Republic Steel, headquartered in Canton, Ohio, manufacturers and delivers special bar quality steel to automakers, farm equipment makers, and other companies in need of steel products. They have additional locations in Lorain and Massillon Ohio, as well as in New York, Indiana, and Ontario, with more than 2,000 employees.
The company states on its website that it is the leading supplier of special bar quality steel, a product used in “axles, drive trains, suspensions, and other critical components of automobiles, off-highway vehicles, and industrial equipment.” It also states that “safety is of the utmost concern here at Republic.”
Unfortunately, however, the company was recently cited by the Occupational Safety and Health Administration (OSHA) for five serious safety and health violations.
OSHA Cites Company for Lead Exposure and More
Back in December 2016, while working for Republic Steel, a 64-year-old worker was struck by a piece of equipment and suffered a fractured pelvis because of it. It was a “sail” that hit him—a large clamp that holds a steel billet. OSHA investigators found that it was moving because lockout devices were not affixed to the operating parts of the machine, as they should have been.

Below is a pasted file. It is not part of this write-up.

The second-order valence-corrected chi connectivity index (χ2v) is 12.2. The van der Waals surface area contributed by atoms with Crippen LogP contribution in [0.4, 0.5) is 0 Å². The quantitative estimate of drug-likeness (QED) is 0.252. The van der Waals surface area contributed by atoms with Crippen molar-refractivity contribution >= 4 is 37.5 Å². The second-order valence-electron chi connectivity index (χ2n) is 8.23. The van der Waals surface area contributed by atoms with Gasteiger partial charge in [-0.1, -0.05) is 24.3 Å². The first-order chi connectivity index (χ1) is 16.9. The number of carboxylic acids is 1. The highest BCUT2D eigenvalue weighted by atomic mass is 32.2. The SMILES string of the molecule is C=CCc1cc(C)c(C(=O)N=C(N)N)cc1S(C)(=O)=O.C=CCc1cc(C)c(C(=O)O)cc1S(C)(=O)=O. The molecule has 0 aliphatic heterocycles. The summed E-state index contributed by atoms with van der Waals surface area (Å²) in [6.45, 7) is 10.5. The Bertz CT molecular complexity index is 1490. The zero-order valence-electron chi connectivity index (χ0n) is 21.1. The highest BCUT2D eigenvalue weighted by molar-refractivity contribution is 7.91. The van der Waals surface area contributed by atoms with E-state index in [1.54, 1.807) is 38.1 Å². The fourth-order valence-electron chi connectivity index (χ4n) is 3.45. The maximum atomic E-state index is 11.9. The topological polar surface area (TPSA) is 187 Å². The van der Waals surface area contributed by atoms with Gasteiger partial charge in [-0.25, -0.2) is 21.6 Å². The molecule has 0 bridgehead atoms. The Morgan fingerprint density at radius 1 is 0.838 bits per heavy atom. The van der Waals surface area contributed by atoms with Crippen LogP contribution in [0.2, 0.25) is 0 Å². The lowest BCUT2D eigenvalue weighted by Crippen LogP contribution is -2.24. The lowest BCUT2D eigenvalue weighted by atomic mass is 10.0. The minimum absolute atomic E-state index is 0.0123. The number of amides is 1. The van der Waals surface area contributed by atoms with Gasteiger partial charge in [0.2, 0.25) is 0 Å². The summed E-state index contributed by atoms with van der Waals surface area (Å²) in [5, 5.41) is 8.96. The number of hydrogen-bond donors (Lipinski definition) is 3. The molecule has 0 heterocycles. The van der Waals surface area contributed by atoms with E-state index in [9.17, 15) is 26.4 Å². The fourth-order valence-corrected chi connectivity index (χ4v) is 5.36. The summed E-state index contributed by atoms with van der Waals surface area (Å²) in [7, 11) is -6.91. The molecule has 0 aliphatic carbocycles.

OSHA also received complaints from Republic employees that workers were being exposed to lead. They conducted an inspection of the facility on December 13, 2016, and documented seven incidents of lead overexposure.
Investigators also found that Republic Steel had failed to:
- implement recommended procedures to lower exposure to steel dust particulates,
- prohibit eating in areas where lead exposure was possible,
- affix locking devices to keep machines parts from moving during maintenance,
- and replace damaged guard and stair rails.
The agency found, in total, two repeated and five serious safety and health violations.
This is not the first time this company has faced OSHA violations. Over the past 10 years, it has been cited for more than 250 at its various locations around the country.
Company Failed to Implement Lockout Procedures
OSHA has created safety standards to prevent movement of machine parts during routine maintenance procedures. Machines can unexpectedly start up or release stored energy during maintenance, which can result in injuries to workers, such as that which occurred to the Republic Steel employee. OSHA notes that when companies fail to control hazardous energy, injuries can be serious or even fatal, and workers injured in this way lose an average of 24 workdays a year for recuperation.
Companies are directed to develop, implement, and enforce an energy control program. Companies are then to use lockout devices for equipment that hold machines in a safe or “off” position, preventing them from turning on or otherwise moving in a way that would endanger workers. In addition to using these devices, companies are also supposed to regularly test the devices and maintain them to be sure they’re working correctly.